A new way for our members to access the huge wealth of knowledge content ICE has. Organised into bite-sized modules.
Our learning is structured around these key areas:
Courses, workshops and membership surgeries to help you achieve professional qualification.
Access videos covering key areas of professional qualification.
Courses, help and advice to advance your career no matter what stage you are at.
Specialist training courses let you learn new skills and add to your personal development.
Earn new qualifications to boost your career and demonstrate your abilities.
Redi-Rock® reinforced wall withstands significant tidal fluctuations
Marine wall weathers tidal fluctuations and storms
Redi-Rock precast modular blocks provide more cost-efficient solution than sheet piles.
With the goal of increasing tourism and boosting the local economy, officials needed a solution that would stand the test of time, as well as stand out aesthetically, for the major infrastructure improvements to Rhyl’s riverfront area.
The overall breadth of the project along the Irish Sea at the mouth of the River Clwyd included a new public square, a sustainable pedestrian/cycle bridge that would be part of the Wales Coast Path, deepening of the channel to improve navigation, extending the quay, as well as coastal erosion and flood protection.
Conventional sheet piles were considered for the retaining walls needed for the quay, but they were deemed too cost-prohibitive. Officials turned to local Redi-Rock manufacturer CPM Group to help design a solution using massive, precast modular blocks.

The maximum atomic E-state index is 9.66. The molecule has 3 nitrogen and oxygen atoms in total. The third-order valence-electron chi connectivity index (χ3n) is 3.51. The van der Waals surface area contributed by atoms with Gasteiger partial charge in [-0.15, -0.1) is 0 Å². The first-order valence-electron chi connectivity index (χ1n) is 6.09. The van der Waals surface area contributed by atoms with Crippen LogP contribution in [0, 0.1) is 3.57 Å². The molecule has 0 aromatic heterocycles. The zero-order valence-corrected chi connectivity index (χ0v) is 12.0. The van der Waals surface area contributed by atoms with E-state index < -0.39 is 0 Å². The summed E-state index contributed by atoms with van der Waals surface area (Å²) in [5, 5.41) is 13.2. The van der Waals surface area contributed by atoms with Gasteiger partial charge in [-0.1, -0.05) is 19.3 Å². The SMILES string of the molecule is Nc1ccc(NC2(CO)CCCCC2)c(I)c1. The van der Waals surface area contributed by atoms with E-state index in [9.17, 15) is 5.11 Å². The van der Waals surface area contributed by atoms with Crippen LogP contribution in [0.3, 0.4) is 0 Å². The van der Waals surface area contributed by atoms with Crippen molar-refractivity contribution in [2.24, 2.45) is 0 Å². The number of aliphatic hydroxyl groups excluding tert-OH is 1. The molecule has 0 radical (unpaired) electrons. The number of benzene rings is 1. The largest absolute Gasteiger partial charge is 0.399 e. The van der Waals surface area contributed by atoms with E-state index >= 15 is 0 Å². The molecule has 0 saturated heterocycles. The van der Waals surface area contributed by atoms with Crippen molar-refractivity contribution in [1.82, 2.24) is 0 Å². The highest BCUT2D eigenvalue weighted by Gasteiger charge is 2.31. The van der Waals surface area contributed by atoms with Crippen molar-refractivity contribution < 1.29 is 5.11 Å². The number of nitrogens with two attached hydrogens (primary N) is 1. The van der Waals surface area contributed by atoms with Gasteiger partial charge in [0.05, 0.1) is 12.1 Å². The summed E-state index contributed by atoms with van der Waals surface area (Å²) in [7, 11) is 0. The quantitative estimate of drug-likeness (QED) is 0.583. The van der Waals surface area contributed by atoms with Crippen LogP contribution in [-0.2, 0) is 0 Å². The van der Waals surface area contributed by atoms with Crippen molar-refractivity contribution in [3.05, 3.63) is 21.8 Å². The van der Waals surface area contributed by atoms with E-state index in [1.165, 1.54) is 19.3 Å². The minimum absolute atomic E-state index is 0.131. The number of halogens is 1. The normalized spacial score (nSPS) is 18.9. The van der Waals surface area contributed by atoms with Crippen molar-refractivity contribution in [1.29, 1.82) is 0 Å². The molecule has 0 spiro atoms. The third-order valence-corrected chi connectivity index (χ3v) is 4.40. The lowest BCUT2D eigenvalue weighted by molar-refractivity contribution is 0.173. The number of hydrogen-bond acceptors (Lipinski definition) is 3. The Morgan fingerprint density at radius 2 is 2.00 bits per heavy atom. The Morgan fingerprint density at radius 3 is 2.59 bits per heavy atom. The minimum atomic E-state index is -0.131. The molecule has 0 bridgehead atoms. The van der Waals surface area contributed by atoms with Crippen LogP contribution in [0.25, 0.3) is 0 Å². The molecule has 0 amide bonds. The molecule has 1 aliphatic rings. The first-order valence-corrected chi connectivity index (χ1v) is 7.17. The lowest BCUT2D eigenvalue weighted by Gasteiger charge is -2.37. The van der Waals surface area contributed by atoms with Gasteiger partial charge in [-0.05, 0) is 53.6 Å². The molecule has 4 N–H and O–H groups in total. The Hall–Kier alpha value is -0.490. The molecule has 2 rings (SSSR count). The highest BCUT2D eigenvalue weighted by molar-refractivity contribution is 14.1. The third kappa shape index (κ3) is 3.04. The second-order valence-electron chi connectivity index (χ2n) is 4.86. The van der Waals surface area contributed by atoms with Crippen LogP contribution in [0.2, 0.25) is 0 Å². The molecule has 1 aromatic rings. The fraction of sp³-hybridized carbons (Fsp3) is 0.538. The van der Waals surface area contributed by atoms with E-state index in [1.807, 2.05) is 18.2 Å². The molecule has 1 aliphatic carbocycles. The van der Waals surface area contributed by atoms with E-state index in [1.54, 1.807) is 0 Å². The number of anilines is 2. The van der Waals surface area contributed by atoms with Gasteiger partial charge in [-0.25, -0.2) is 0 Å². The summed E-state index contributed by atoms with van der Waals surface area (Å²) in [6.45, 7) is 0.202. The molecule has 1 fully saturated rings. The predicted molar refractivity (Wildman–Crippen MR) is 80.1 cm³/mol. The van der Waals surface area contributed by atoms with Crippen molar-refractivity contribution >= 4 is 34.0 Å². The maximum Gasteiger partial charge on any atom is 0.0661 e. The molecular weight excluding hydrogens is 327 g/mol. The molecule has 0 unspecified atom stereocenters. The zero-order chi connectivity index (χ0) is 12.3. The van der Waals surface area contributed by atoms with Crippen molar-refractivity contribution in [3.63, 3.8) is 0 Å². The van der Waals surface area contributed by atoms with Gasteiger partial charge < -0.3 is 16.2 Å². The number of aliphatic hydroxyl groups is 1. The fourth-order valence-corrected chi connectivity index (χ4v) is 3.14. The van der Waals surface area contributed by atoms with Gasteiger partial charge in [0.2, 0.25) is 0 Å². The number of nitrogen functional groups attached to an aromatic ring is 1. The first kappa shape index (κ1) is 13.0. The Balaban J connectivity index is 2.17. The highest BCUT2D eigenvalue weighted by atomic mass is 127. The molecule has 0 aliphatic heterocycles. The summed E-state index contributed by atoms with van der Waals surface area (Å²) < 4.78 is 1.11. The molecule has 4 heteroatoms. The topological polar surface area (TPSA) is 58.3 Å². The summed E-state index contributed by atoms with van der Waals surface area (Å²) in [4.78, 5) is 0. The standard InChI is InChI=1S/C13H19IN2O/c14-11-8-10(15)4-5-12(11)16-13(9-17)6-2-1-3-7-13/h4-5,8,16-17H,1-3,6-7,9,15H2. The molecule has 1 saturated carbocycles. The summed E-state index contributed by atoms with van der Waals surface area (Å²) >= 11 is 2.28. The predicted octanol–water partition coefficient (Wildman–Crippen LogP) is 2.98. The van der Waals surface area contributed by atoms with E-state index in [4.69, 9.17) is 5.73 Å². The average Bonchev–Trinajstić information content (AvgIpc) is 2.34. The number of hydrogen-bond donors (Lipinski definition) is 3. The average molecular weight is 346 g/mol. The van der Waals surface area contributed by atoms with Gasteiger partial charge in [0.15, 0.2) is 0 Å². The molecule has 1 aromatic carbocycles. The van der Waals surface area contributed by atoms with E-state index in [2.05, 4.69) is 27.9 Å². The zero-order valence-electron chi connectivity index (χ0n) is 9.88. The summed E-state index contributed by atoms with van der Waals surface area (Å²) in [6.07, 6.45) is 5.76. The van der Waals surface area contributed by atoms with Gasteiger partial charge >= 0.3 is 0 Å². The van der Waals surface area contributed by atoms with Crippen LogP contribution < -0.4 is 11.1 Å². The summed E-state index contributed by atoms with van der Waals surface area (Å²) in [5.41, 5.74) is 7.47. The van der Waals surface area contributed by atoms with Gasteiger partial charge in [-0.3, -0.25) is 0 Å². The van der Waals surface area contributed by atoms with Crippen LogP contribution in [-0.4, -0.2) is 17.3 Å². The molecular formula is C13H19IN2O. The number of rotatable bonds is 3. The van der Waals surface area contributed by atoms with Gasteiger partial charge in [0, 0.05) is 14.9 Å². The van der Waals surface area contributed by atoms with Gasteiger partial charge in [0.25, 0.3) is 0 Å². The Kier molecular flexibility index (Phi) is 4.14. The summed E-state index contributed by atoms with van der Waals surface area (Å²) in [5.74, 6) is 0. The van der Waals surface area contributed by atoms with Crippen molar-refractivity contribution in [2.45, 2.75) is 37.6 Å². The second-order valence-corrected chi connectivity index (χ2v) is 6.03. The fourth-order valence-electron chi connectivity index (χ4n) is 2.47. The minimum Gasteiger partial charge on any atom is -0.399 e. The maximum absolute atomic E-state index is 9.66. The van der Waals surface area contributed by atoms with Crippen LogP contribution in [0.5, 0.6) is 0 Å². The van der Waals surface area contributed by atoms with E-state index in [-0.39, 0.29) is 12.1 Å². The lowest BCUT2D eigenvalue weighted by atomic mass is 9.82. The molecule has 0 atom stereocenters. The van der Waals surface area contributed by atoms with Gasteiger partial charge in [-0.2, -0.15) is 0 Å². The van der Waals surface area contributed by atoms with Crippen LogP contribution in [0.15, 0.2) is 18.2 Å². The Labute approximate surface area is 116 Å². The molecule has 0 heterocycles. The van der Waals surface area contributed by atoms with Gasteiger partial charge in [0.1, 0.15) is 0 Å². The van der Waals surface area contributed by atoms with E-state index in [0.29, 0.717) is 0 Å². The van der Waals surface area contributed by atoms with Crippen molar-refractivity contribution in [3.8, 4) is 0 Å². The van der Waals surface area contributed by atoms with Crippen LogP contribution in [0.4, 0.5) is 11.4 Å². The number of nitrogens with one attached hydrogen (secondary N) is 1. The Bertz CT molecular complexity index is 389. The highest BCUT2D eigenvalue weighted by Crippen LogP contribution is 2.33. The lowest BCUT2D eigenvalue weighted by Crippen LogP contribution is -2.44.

With the assistance of Groundsolve Ltd Geotechnical Consultants, CPM Group designed a 188m (617ft) long, 7.4m (24.3ft) tall quay wall using Redi-Rock Positive Connection (PC) blocks in the limestone texture.
Unlike mechanically stabilised earth wall systems that rely on a friction connection for the geogrid, PC blocks use a 300mm (12in) wide strip of geogrid that wraps through a core slot in the 689kg (1,518lb) blocks. There’s virtually no chance of a connection failure; and, the system is corrosion-free, so it’s ideal for water applications.
Designers factored in the rough coastal conditions at Foryd Harbour, modelling the wall based on the 100-year extreme water level from the Environment Agency. A lag of 2m (6.6ft) was assumed in the design to model the tide going out, and the Redi-Rock blocks were installed on a concrete foundation.
An underwater grout was used to fix the blocks in position, and to prevent scour 3 to 4m (9.8 to 13.1ft) long steel sheet piles were installed in front of the wall. Concrete was poured in the void between the back of the sheet piles and the block face.
The 16-courses of Redi-Rock blocks are reinforced using Miragrid 10 XT, 20 XT and 24 XT geogrid strips, and a reinforced concrete coping was cast on-site, which tied the top course of blocks to the lower course and also created a beam along the wall.
To learn more about the project and how the wall performed during a massive storm, view the full case study at www.redi-rock.com.
This is a paid-for/sponsored case-study
Do you or your company have a project you'd like to share with civil engineers from across the globe?
Our Knowledge Marketing team sources content from across the world of civil engineering, as well of as offering opportunities for sponsorship.
ICE provides world class training for civil engineers looking to develop their skill set.